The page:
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Seyfer: Fear Has No Place in the Aftermarket

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ADAPT Summit

NASHVILLE, TENN., Dec. 6, 2021—Of all the pressing technological developments facing the automotive aftermarket he could have started his keynote presentation at the ADAPT: Automotive Technology Summit, National Auto Service Task Force Executive Director Donny Seyfer instead chose to lead off with something a little more unexpected: social issues and a quote from Yoda. 

Over the last two years, Seyfer says the world has seen a tremendous amount of events and other events that can make people afraid and put them on the defensive. 

“Life was thrown upside-down with the pandemic. It was for all of us,” Seyfer said. “Sometimes it feels like we’re living in a novel in which the creators of the world are benched while other people are running it.” 

Because of that, he says, it’s all too easy to succumb to the body’s natural instinct to become fearful and defensive.

That’s where the Yoda quote comes into play.

“Fear leads to anger, anger leads to hate, hate leads to suffering” the Jedi says in The Phantom Menace.

Interacting with customers, running a business and living life from a place of fear creates a hostile mindset and prevents people from operating a shop effectively. 

“Fear isn’t rational,” Seyfer said. “Fear can prevent us from thinking things through. If we actually look at the numbers for what they are, we can get through it.” 

There are a large number of new trends facing every sector of the automotive aftermarket; electric vehicles, autonomous technologies, advanced RADAR and LiDAR, Right to Repair and other issues pose a substantial challenge to shops as they learn to navigate one of the most rapidly changing times the sector has seen.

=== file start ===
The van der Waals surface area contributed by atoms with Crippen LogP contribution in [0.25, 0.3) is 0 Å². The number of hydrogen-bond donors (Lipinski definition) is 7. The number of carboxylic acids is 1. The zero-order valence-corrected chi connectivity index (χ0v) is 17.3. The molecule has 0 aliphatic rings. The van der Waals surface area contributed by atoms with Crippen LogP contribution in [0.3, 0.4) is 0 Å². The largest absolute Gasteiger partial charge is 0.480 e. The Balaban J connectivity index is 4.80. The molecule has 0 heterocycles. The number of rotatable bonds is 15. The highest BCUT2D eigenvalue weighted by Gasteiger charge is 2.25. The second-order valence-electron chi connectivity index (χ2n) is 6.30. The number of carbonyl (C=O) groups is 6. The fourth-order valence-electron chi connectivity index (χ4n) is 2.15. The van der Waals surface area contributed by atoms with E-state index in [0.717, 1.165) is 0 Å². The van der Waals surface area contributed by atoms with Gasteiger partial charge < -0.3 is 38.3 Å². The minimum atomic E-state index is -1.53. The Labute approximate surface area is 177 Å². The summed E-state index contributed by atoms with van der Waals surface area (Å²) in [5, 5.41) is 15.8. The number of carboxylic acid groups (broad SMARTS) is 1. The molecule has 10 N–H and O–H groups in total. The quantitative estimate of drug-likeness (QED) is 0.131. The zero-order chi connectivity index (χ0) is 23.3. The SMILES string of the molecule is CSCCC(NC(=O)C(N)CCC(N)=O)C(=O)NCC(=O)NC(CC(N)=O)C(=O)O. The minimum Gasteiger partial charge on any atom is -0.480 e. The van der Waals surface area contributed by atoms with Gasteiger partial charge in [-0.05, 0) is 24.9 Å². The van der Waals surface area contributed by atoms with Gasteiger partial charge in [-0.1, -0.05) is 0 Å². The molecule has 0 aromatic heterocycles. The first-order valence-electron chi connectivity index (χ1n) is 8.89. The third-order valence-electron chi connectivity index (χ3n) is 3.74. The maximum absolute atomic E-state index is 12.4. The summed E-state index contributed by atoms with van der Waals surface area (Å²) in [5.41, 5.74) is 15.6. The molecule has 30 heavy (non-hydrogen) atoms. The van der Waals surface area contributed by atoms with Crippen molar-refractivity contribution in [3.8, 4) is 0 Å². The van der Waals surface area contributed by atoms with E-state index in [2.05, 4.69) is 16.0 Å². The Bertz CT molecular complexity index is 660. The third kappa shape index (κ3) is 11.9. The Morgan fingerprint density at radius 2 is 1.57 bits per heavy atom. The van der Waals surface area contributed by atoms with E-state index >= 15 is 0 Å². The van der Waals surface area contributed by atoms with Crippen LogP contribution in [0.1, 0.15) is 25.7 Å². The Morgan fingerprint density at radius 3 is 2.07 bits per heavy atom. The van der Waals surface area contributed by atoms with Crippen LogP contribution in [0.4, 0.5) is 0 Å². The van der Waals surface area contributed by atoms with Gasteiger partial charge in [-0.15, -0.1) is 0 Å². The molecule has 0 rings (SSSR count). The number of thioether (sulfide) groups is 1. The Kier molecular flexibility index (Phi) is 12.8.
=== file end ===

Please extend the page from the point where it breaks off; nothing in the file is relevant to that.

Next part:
At the end of the day though, Seyfer said, shops should be actively excited, not afraid. 

“The world needs us right now more than ever,” he said. “Despite what some people might tell you, cars are still going to need to get fixed. Electric vehicles are still going to need maintenance. People are still going to get into crashes.” 

Instead of succumbing to group speak, or the practice of assuming every person in certain groups—such as OEMs—are all the same, he said, taking time to actually have conversations with people and calmly, rationally thinking through problems always proves to be a more effective solution. 

There are plenty of opportunities to grow as business owners, shop managers, leaders and people, Seyfer said. You just can’t be afraid to take them. 

“There’s an opportunity to be a leader,” he said. “There’s no room for fear and loathing.”


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